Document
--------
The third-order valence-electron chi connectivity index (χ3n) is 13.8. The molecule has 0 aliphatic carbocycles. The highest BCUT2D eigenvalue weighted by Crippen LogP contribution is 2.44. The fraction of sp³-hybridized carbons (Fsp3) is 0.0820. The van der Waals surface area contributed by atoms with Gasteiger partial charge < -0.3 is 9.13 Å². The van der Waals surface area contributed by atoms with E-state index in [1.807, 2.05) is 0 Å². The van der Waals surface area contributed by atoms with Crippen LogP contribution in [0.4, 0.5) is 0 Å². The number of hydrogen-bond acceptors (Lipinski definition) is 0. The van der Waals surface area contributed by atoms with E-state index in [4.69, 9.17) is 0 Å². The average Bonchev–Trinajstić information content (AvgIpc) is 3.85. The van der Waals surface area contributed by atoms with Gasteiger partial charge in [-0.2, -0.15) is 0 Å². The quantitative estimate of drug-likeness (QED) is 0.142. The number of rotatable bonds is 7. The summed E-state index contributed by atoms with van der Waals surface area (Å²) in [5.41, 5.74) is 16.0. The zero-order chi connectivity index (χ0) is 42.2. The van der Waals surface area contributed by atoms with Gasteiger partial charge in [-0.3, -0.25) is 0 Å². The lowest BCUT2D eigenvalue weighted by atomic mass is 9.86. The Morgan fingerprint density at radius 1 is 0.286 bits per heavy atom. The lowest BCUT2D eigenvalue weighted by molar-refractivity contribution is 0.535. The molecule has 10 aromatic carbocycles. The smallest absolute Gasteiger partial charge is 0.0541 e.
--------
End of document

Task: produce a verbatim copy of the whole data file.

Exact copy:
The third-order valence-electron chi connectivity index (χ3n) is 13.8. The molecule has 0 aliphatic carbocycles. The highest BCUT2D eigenvalue weighted by Crippen LogP contribution is 2.44. The fraction of sp³-hybridized carbons (Fsp3) is 0.0820. The van der Waals surface area contributed by atoms with Gasteiger partial charge < -0.3 is 9.13 Å². The van der Waals surface area contributed by atoms with E-state index in [1.807, 2.05) is 0 Å². The van der Waals surface area contributed by atoms with Crippen LogP contribution in [0.4, 0.5) is 0 Å². The number of hydrogen-bond acceptors (Lipinski definition) is 0. The van der Waals surface area contributed by atoms with E-state index in [4.69, 9.17) is 0 Å². The average Bonchev–Trinajstić information content (AvgIpc) is 3.85. The van der Waals surface area contributed by atoms with Gasteiger partial charge in [-0.2, -0.15) is 0 Å². The quantitative estimate of drug-likeness (QED) is 0.142. The number of rotatable bonds is 7. The summed E-state index contributed by atoms with van der Waals surface area (Å²) in [5.41, 5.74) is 16.0. The zero-order chi connectivity index (χ0) is 42.2. The van der Waals surface area contributed by atoms with Gasteiger partial charge in [-0.3, -0.25) is 0 Å². The lowest BCUT2D eigenvalue weighted by atomic mass is 9.86. The Morgan fingerprint density at radius 1 is 0.286 bits per heavy atom. The lowest BCUT2D eigenvalue weighted by molar-refractivity contribution is 0.535. The molecule has 10 aromatic carbocycles. The smallest absolute Gasteiger partial charge is 0.0541 e.